Didn’t get to read our first Climate Change Litigation Blog? Check it out here. What Role Does Science and Engineering Play in Climate Change Litigation?

 

As law students learn in their first-year torts class, a prima facie negligence claim must satisfy four elements: duty, breach, causation, and injury. Much has been written on causation and injury related to climate change. To be sure, we will address these issues in future articles. This discussion, however, will focus on the technical aspects related to duty of care and its breach.

 

Under tort law, duty of care is defined as the responsibility of a person or business to act as a reasonable person would act in a similar situation. Plaintiff lawyers have argued that oil and gas companies as well as utilities could have reasonably mitigated greenhouse gas (GHG) emissions throughout their operations and by re-thinking their product. In general, mitigation is thought of as taking reasonable actions to reduce GHG emissions or to enhance GHG removals. Some reasonable mitigation actions that have been available for some time include the following:

Adding to this argument is the fact that the costs of implementing these actions have been declining while the investment return has increased. This suggests that the burden of mitigating the harm posed by climate change has decreased over time. According to legal scholars, this trend makes the imposition of liability even more likely. The counter argument, however, is that oil and gas companies have been taking some of these actions over the last 30 years, thus meeting their duty of care.

 

The technical question becomes: “Did these efforts make a meaningful difference in mitigating fossil fuels’ contribution to the hazard of climate change?”

 

The first step in answering this question is to establish a credible climate impact metric. A metric that has been used for decades is GHG emissions. Because different GHGs have different global warming potentials, total emissions are normalized to metric tonnes of CO2 equivalent. CO2 is used because it is the most common of all GHGs.

 

The second step is to establish a base year and related GHG emissions to use as a credible benchmark to track future impacts. There are internationally accepted technical standards – such as the GHG Protocol Corporate Accounting and Reporting Standard as well as ISO 14064, Part 1 – that establish specific methods and requirements. Unfortunately, most oil and gas companies have only published limited GHG disclosures required by the government. It seems reasonable oil and gas companies had a duty to publish detailed GHG emission reports upon discovering the hazards of accelerated climate change.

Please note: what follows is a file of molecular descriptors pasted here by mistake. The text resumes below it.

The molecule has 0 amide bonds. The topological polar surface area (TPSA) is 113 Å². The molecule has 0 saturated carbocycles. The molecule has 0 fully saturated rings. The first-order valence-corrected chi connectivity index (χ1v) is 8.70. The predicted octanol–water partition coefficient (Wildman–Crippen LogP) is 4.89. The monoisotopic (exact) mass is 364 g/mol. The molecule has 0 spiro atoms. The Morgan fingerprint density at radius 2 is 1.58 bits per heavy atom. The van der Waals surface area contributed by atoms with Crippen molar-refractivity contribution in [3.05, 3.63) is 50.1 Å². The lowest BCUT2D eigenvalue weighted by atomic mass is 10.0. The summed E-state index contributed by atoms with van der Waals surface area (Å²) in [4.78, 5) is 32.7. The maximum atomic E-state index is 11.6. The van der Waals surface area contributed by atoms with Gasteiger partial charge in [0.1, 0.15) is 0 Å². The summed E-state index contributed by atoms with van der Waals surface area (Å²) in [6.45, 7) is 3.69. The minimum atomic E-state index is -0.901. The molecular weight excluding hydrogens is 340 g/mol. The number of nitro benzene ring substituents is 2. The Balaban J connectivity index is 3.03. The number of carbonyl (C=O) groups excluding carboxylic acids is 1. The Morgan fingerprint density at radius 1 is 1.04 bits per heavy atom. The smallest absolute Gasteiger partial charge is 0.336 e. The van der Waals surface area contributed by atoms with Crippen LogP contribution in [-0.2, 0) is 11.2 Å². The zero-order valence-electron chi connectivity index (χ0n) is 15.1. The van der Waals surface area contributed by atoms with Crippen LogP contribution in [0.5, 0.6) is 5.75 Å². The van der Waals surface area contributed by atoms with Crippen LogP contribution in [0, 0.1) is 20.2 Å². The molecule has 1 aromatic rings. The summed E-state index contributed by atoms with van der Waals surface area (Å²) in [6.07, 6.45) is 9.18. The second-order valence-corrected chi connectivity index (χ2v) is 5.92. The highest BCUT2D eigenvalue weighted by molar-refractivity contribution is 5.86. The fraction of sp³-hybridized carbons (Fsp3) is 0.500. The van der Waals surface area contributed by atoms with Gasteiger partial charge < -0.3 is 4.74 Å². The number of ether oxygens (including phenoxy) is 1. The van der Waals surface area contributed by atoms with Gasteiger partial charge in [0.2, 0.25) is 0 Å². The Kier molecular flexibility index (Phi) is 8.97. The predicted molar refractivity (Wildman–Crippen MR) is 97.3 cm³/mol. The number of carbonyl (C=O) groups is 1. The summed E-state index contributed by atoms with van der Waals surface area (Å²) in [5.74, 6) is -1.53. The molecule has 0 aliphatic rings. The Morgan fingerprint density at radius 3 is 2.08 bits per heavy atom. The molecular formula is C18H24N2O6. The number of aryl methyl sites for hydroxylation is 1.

The third step is to verify the estimated GHG baseline and subsequent reductions since specific mitigation efforts were implemented. Ideally, assertions of GHG reductions or avoidance would be verified by an independent third-party. Here again, there are established global standards such as ISO 14064, Part 3 for verification of past GHG assertions and validation of forward-looking metrics of potential climate impact. These reviews are like having financial reports audited by a certified accounting firm. GHG reports are audited by an accredited GHG verification/validation body. Failure to conform to this type of standard practice could be argued as a breach of a company’s duty of care to provide reliable climate-related information to regulators, shareholders, lenders, insurance companies, and the public.

 

Assuming we have credible mitigation information, the last step is to assess the impact of past (and perhaps expected) mitigation actions that “move the needle” toward meeting climate goals, such as the Paris Agreement’s aim of limiting global warming to between 1.5 and 2 degrees Celsius. The Task Force on Climate-related Financial Disclosures (TCFD) recently published a consultation on forward-looking climate metrics. These metrics are designed to use available information to estimate a given emitter’s contribution to future climate impacts.

 

One forward-looking metric that has garnered a lot of interest is Implied Temperature Rise. This metric predicts the impact of an individual company or portfolio of companies’ actions on the Paris Agreement’s climate goals. This allows expert witnesses to develop environmental engineering estimates on how effective past, current, and even future mitigation actions contribute – positively or negatively – to climate goals. There is, however, disagreement over which methodology should be used to calculate Implied Temperature Rise. Given this variability, it is reasonable to use multiple methodologies and present an average or trend.

 

We believe technically addressing whether oil and gas companies fulfilled their duty of care to mitigate climate change will be critical to future litigation.

 

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About First Environment

First Environment is a full-service environmental consulting firm that provides climate change consulting and expert services to clients worldwide, including GHG reporting and verification/validation, mitigation and adaptation planning, risk management, resilience design and implementation, and global standards conformance development and auditing.